• 67% of potential voters plan to vote Yes on the upcoming referendum scheduled for the first half of 2015.
    • 21% plan to vote No
    • 12% are undecided or did not respond.

The opinions of 1,000 potential voters were sampled. The margin of error for the survey was ±3 percentage points.

The usual variations with age and gender was observed, as they are for every other survey on marriage equality we have ever seen, regardless of date and location:

Among young adults aged 18 to 24:

  • 80% of potential voters plan to vote Yes.
  • 13% plan to vote No
  • 7% are undecided or did not respond.

Among seniors, aged 65 and over:

  • 44% of potential voters plan to vote Yes.
  • 40% plan to vote No
  • 16% are undecided or did not respond.

Comparing the genders:

  • 73% of female voters plan to vote Yes.
  • 61% of male voters plan to vote Yes. 4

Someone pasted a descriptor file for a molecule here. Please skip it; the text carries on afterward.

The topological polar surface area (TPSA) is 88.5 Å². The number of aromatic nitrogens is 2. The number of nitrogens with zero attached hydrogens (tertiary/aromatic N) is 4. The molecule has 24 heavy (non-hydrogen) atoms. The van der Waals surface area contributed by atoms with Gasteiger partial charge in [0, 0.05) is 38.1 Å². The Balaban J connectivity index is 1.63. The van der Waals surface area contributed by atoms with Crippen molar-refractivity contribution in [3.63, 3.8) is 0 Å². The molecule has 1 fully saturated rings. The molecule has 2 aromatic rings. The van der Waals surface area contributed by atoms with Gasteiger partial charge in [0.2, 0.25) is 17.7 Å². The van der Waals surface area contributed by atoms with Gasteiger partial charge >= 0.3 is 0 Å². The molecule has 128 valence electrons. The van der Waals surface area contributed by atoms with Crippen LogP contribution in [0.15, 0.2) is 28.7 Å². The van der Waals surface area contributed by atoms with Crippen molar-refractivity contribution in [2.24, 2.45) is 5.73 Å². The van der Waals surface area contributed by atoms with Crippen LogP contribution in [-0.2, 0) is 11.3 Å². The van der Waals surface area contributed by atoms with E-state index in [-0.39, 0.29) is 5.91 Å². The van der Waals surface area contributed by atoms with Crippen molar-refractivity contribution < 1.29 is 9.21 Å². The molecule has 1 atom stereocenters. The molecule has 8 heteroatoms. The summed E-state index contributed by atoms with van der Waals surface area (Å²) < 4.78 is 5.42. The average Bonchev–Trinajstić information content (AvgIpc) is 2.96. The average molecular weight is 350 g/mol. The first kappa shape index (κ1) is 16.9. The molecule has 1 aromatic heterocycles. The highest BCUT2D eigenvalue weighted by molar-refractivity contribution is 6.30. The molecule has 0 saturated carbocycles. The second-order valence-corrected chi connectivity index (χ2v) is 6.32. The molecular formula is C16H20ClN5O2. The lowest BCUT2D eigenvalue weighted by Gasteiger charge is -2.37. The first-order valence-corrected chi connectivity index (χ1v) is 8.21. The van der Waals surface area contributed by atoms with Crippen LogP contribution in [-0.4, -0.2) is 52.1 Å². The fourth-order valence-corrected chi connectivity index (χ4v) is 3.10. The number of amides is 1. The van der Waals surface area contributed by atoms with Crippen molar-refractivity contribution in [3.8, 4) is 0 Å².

An increase of 14 percentage points in favor of marriage equality since the 2012 poll, coupled with a 9 percentage point drop opposed to marriage equality makes it all but certain that the referendum will bring same-sex marriage to Ireland, assuming that the poll numbers hold up into the first half of 2015.

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This topic continues in the next page

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References used:

The following information sources were used to prepare and update the above essay. The hyperlinks are not necessarily still active today.

  1. Outline map of Ireland was supplied by See: Used by permission.
  2. "Fine Gaelsays 'yes' to same-sex marriage ...." The Journal, 2014-MAR-01, at:
  3. "Same sex marriage referendum will make Ireland 'a beacon of light'," Irish Examiner, 2014-MAR-03, at:
  4. Stephen Collins, "Support for same-sex marriage increasing, poll finds," Irish Times, 2014-APR-07, at:

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Site navigation: Home page > Homosexuality > Same-sex marriage > SSM Menu > Ireland > here

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Copyright © 2004 to 2014 by Ontario Consultants on Religious Tolerance
Originally written: 2014-MAR
Latest update: 2014-DEC-17
Author: B.A. Robinson